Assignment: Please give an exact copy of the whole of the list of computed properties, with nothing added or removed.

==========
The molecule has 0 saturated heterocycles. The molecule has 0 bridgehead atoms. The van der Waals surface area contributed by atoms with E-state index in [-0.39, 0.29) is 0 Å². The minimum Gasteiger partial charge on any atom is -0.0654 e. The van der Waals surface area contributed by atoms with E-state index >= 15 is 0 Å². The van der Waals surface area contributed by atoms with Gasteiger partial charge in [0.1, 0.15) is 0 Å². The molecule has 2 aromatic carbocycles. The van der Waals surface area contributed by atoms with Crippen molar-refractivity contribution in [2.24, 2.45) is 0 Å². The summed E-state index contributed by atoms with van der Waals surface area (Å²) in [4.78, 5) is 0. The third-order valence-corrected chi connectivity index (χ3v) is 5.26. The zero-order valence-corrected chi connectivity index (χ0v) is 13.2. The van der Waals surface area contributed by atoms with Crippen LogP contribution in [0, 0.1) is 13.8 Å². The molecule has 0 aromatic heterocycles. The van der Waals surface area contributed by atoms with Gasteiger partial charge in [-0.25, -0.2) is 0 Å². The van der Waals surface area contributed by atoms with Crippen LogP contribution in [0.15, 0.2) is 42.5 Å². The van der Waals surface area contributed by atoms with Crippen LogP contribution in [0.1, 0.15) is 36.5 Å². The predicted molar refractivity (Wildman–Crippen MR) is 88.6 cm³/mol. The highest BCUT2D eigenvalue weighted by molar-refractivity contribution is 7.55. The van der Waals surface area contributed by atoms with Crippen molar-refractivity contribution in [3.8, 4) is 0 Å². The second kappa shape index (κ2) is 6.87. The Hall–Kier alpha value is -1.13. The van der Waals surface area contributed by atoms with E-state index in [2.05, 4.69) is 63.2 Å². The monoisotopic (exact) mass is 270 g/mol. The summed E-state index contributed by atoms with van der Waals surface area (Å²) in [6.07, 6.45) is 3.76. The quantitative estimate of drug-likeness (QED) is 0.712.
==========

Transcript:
The molecule has 0 saturated heterocycles. The molecule has 0 bridgehead atoms. The van der Waals surface area contributed by atoms with E-state index in [-0.39, 0.29) is 0 Å². The minimum Gasteiger partial charge on any atom is -0.0654 e. The van der Waals surface area contributed by atoms with E-state index >= 15 is 0 Å². The van der Waals surface area contributed by atoms with Gasteiger partial charge in [0.1, 0.15) is 0 Å². The molecule has 2 aromatic carbocycles. The van der Waals surface area contributed by atoms with Crippen molar-refractivity contribution in [2.24, 2.45) is 0 Å². The summed E-state index contributed by atoms with van der Waals surface area (Å²) in [4.78, 5) is 0. The third-order valence-corrected chi connectivity index (χ3v) is 5.26. The zero-order valence-corrected chi connectivity index (χ0v) is 13.2. The van der Waals surface area contributed by atoms with Crippen LogP contribution in [0, 0.1) is 13.8 Å². The molecule has 0 aromatic heterocycles. The van der Waals surface area contributed by atoms with Gasteiger partial charge in [-0.25, -0.2) is 0 Å². The van der Waals surface area contributed by atoms with Crippen LogP contribution in [0.15, 0.2) is 42.5 Å². The van der Waals surface area contributed by atoms with Crippen LogP contribution in [0.1, 0.15) is 36.5 Å². The predicted molar refractivity (Wildman–Crippen MR) is 88.6 cm³/mol. The highest BCUT2D eigenvalue weighted by molar-refractivity contribution is 7.55. The van der Waals surface area contributed by atoms with Crippen molar-refractivity contribution in [3.8, 4) is 0 Å². The second kappa shape index (κ2) is 6.87. The Hall–Kier alpha value is -1.13. The van der Waals surface area contributed by atoms with E-state index in [2.05, 4.69) is 63.2 Å². The monoisotopic (exact) mass is 270 g/mol. The summed E-state index contributed by atoms with van der Waals surface area (Å²) in [6.07, 6.45) is 3.76. The quantitative estimate of drug-likeness (QED) is 0.712.